Could Rozo squeeze into the scale-out NAS-object scalability gap?

Aiming for high performance at a fraction of competitors’ costs

Comment Rozo Systems is a scale-out NAS startup using Mojette transform erasure coding with its RozoFS software, and claims its software provides high performance at a fraction of the cost of competing systems.

There is no adoption cost from the point of view of applications using its software-defined product. It enables, Rozo says, converged infrastructure on standard servers with no vendor lock-in. The product is erasure code-based with a protection level of 5 copies with only 1.5 redundancy.

CEO Pierre Evenou says Rozo’s code has the cost-efficiency of object storage with the performance of scale-out NAS. It claims erasure coding is generally slow but its implementation enhances performance.

The R&D team is staying in Nantes, although the CEO and COO are based in Silicon Valley. The headcount is 10, equal to the number of paying customers. There are more than 10 deployments, with two movie studios benchmarking the SW, one thought to be Pixar. Rozo has raised EUR700,000 seed funding and is looking to have an A-round soon, from French and US investors.

Evenou says Rozo’s erasure coding is ten times faster than Scality’s. Newly hired COO, Michel Courtoy, says classic erasure coding is based on Reed Solomon and needs multiplication on top of Mojette’s simpler addition and subtraction, so it takes a longer time.

“In our world we do not think Isilon is fast," said Courtoy. "With big sequential files they’re okay.” But Isilon is slower with small files. “We find Isilon customers who want more performance and we find NetApp customers who want more scalability,” he added.

Rozo’s sweet spot is for capacities larger than Isilon and Qumulo can provide, up into the object storage area, but with fast performance. Courtoy says Rozo is complementary to Qumulo: “We have a better-performing file system. It has better analytics.”


RozoFS diagram

Rozo’s business advisor Philippe Nicolas says: “Scalability favours object storage except when you consider RozoFS as the product really scales. By design, object storage solutions are built to store massive amount of files and huge amount of PBs. On the scale-out NAS side, [an] Isilon cluster is limited to a few dozens of PBs but the majority of its deployments and use cases fit perfectly in that range. Qumulo is also good at scale. However, RozoFS breaks these limits and supports 1,023 file systems, 255 volumes, 259 files per file system and 16 Exabyte file system with 6TB drives.”

A quoted use case is Cloud DVR which can enable suppliers to get rid of customers’ TV set-top boxes and replace them with storage in the cloud, which is more efficient. However, it has no control over the net video streaming. What Rozo does have is a better SW-driven box for pumping video data into the pipes.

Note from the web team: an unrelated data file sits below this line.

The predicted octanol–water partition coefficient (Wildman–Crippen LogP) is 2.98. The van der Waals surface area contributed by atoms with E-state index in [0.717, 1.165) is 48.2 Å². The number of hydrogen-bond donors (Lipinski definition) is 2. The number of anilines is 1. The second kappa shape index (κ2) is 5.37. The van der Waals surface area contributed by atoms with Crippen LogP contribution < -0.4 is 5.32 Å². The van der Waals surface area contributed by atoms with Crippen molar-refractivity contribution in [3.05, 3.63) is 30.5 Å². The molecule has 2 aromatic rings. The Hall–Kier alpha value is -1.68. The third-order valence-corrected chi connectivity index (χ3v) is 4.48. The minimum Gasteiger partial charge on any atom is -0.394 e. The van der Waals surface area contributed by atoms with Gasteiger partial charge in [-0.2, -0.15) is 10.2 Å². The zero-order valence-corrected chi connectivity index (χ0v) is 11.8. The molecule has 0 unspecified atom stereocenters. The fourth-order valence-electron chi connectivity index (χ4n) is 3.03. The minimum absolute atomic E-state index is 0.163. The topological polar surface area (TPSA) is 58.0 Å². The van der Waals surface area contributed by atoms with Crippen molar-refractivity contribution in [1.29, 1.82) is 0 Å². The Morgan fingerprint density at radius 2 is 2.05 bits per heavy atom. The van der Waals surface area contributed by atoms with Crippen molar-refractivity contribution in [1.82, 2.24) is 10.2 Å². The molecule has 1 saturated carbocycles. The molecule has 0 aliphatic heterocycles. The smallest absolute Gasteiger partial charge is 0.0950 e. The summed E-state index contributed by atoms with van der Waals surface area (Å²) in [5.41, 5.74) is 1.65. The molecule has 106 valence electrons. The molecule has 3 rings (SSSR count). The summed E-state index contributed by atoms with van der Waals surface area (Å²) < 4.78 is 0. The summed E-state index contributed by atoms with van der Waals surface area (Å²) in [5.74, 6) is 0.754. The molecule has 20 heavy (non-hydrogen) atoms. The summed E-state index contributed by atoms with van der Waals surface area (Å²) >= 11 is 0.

Rozo is working with customers in the genomics area and other analytics-based use cases.


Rozo CEO Pierre Evenou

The v2.0 product will have 128-bit erasure coding, 64-bit is used presently. It is multi-disk and a file can now span disks whereas before it could not. Users and groups can have quotas. There is a direct-access mode, an object-access mode in the file system. Each file can be accessed directly, without using the metadata server. Data integrity features are being added as is geo-replication.

The roadmap includes adding snapshot technology:

  • v2.1 Jun 2016 – Fast indexing, versioning, metadata re-use on file deletion*
  • v2.2 Dec 2016 – Per-directory snapshots (possibly), storage QoS (possible throttling)
  • V2.3 Jun 2017 – Fast disk encryption, SSD caching

Rozo is also going to build some of its own analytics. It’s also looking at having a high-availability full flash tier combined with fast indexation and a secured multi-cloud tier. Data would be stored across several clouds and regions, with no one cloud having the full data, only, Evenou says, a "meaningless portion of the data".

Rozo thinks it has a better scale-out NAS mousetrap, with a unique combination of object storage scale and scale-out NAS performance, with a particular advantage in the small-file area.


Rozo has been working on its technology for ten years or so. Yes, indeed, it is a better erasure-coding mousetrap and, yes, again indeed, it can scale up to object storage levels yet be as fast, if not faster, than scale-out NAS, but ...

The scale-out NAS suppliers, such as Isilon and Qumulo, are better funded and have larger development bandwidth. Their products are more mature than Rozo's. At the other end of the capacity scale, the object suppliers are also better-funded and looking to use Kinetic drives and SSD caching to speed their operations.

The use of Avere as a filer front-end with its support for cloud storage means that scale-out filer scalability problems are lessened.

Rozo has to hope that it can translate its theoretical scalability/performance advantage into real-world customer wins by customers really needing object scale and NAS performance. It's possibly going to have to ramp to its engineering bandwidth considerably to do this.

Of course, its technology might look so good to competitors that it becomes an acquisition target.

The code is available from GitHub in non-optimised (lower performance) form, or direct from Rozo in an advanced edition with optimised erasure coding. ®

* Metadata is treated as a quasi-template and re-used in that sense.

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